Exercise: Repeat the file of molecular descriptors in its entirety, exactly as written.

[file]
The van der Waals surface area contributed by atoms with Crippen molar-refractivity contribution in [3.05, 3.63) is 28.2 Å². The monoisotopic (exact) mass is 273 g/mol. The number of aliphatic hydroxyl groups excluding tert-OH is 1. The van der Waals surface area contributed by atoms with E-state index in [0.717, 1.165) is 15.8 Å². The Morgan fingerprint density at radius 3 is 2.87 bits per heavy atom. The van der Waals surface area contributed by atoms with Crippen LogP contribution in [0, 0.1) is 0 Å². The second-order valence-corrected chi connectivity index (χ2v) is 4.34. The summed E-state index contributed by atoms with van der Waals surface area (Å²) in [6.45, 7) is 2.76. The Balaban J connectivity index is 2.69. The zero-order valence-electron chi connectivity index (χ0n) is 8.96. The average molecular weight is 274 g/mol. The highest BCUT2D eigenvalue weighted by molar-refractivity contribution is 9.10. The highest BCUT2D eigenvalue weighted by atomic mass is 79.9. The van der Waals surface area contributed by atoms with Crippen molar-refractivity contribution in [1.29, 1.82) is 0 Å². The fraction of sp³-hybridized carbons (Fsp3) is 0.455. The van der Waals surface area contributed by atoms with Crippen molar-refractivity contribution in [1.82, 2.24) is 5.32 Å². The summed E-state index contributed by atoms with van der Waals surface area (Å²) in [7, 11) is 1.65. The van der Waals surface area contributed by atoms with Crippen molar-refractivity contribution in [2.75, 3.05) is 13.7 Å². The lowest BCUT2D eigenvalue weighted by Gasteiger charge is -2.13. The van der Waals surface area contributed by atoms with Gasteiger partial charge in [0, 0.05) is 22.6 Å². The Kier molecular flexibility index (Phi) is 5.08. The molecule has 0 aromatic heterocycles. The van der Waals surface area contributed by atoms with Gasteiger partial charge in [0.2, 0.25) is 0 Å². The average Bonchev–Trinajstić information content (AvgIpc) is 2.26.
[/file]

The van der Waals surface area contributed by atoms with Crippen molar-refractivity contribution in [3.05, 3.63) is 28.2 Å². The monoisotopic (exact) mass is 273 g/mol. The number of aliphatic hydroxyl groups excluding tert-OH is 1. The van der Waals surface area contributed by atoms with E-state index in [0.717, 1.165) is 15.8 Å². The Morgan fingerprint density at radius 3 is 2.87 bits per heavy atom. The van der Waals surface area contributed by atoms with Crippen LogP contribution in [0, 0.1) is 0 Å². The second-order valence-corrected chi connectivity index (χ2v) is 4.34. The summed E-state index contributed by atoms with van der Waals surface area (Å²) in [6.45, 7) is 2.76. The Balaban J connectivity index is 2.69. The zero-order valence-electron chi connectivity index (χ0n) is 8.96. The average molecular weight is 274 g/mol. The highest BCUT2D eigenvalue weighted by molar-refractivity contribution is 9.10. The highest BCUT2D eigenvalue weighted by atomic mass is 79.9. The van der Waals surface area contributed by atoms with Crippen molar-refractivity contribution in [1.29, 1.82) is 0 Å². The fraction of sp³-hybridized carbons (Fsp3) is 0.455. The van der Waals surface area contributed by atoms with Crippen molar-refractivity contribution in [1.82, 2.24) is 5.32 Å². The summed E-state index contributed by atoms with van der Waals surface area (Å²) in [7, 11) is 1.65. The van der Waals surface area contributed by atoms with Crippen molar-refractivity contribution in [2.75, 3.05) is 13.7 Å². The lowest BCUT2D eigenvalue weighted by Gasteiger charge is -2.13. The van der Waals surface area contributed by atoms with Gasteiger partial charge in [0, 0.05) is 22.6 Å². The Kier molecular flexibility index (Phi) is 5.08. The molecule has 0 aromatic heterocycles. The van der Waals surface area contributed by atoms with Gasteiger partial charge in [0.2, 0.25) is 0 Å². The average Bonchev–Trinajstić information content (AvgIpc) is 2.26.